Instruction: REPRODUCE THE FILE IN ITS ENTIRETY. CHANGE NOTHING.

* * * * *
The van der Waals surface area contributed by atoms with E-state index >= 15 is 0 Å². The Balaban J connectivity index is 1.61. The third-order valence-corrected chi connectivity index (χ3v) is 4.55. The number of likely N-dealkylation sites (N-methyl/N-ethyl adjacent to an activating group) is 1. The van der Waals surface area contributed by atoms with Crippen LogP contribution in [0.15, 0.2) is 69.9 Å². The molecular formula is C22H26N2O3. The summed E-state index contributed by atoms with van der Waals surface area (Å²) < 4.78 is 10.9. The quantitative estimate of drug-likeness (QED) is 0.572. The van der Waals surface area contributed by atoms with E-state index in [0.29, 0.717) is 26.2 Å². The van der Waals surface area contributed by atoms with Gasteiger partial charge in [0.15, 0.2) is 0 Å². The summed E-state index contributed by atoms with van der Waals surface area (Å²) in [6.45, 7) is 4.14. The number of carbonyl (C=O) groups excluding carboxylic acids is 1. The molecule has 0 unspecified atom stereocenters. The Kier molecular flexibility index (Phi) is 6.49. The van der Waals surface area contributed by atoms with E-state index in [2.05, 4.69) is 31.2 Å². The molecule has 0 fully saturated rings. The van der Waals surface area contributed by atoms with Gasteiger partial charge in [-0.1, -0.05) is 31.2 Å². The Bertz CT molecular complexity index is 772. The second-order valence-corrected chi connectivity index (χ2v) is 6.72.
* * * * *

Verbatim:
The van der Waals surface area contributed by atoms with E-state index >= 15 is 0 Å². The Balaban J connectivity index is 1.61. The third-order valence-corrected chi connectivity index (χ3v) is 4.55. The number of likely N-dealkylation sites (N-methyl/N-ethyl adjacent to an activating group) is 1. The van der Waals surface area contributed by atoms with Crippen LogP contribution in [0.15, 0.2) is 69.9 Å². The molecular formula is C22H26N2O3. The summed E-state index contributed by atoms with van der Waals surface area (Å²) < 4.78 is 10.9. The quantitative estimate of drug-likeness (QED) is 0.572. The van der Waals surface area contributed by atoms with E-state index in [0.29, 0.717) is 26.2 Å². The van der Waals surface area contributed by atoms with Gasteiger partial charge in [0.15, 0.2) is 0 Å². The summed E-state index contributed by atoms with van der Waals surface area (Å²) in [6.45, 7) is 4.14. The number of carbonyl (C=O) groups excluding carboxylic acids is 1. The molecule has 0 unspecified atom stereocenters. The Kier molecular flexibility index (Phi) is 6.49. The van der Waals surface area contributed by atoms with E-state index in [2.05, 4.69) is 31.2 Å². The molecule has 0 fully saturated rings. The van der Waals surface area contributed by atoms with Gasteiger partial charge in [-0.1, -0.05) is 31.2 Å². The Bertz CT molecular complexity index is 772. The second-order valence-corrected chi connectivity index (χ2v) is 6.72.